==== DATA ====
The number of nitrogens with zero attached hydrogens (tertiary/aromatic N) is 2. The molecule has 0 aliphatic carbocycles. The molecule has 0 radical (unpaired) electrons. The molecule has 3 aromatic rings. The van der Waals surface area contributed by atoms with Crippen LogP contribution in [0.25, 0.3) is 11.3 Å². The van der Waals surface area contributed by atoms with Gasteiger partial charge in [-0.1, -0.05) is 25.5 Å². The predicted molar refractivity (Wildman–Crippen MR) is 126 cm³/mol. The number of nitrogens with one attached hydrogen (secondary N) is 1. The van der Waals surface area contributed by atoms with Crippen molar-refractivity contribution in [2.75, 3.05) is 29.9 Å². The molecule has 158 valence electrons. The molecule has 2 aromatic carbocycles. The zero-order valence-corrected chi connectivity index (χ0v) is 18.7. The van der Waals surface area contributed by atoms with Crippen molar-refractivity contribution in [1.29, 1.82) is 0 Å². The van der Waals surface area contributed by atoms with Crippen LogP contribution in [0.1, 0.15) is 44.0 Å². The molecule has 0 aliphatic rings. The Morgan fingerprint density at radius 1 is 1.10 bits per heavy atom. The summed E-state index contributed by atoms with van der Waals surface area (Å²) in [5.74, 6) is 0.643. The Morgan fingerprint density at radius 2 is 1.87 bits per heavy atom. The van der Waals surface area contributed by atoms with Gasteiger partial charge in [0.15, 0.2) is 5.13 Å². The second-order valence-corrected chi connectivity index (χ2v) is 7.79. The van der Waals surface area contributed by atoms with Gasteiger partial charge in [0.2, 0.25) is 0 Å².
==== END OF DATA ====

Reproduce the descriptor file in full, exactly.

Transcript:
The number of nitrogens with zero attached hydrogens (tertiary/aromatic N) is 2. The molecule has 0 aliphatic carbocycles. The molecule has 0 radical (unpaired) electrons. The molecule has 3 aromatic rings. The van der Waals surface area contributed by atoms with Crippen LogP contribution in [0.25, 0.3) is 11.3 Å². The van der Waals surface area contributed by atoms with Gasteiger partial charge in [-0.1, -0.05) is 25.5 Å². The predicted molar refractivity (Wildman–Crippen MR) is 126 cm³/mol. The number of nitrogens with one attached hydrogen (secondary N) is 1. The van der Waals surface area contributed by atoms with Crippen molar-refractivity contribution in [2.75, 3.05) is 29.9 Å². The molecule has 158 valence electrons. The molecule has 2 aromatic carbocycles. The zero-order valence-corrected chi connectivity index (χ0v) is 18.7. The van der Waals surface area contributed by atoms with Crippen molar-refractivity contribution in [1.29, 1.82) is 0 Å². The van der Waals surface area contributed by atoms with Crippen LogP contribution in [0.1, 0.15) is 44.0 Å². The molecule has 0 aliphatic rings. The Morgan fingerprint density at radius 1 is 1.10 bits per heavy atom. The summed E-state index contributed by atoms with van der Waals surface area (Å²) in [5.74, 6) is 0.643. The Morgan fingerprint density at radius 2 is 1.87 bits per heavy atom. The van der Waals surface area contributed by atoms with Gasteiger partial charge in [0.15, 0.2) is 5.13 Å². The second-order valence-corrected chi connectivity index (χ2v) is 7.79. The van der Waals surface area contributed by atoms with Gasteiger partial charge in [0.2, 0.25) is 0 Å².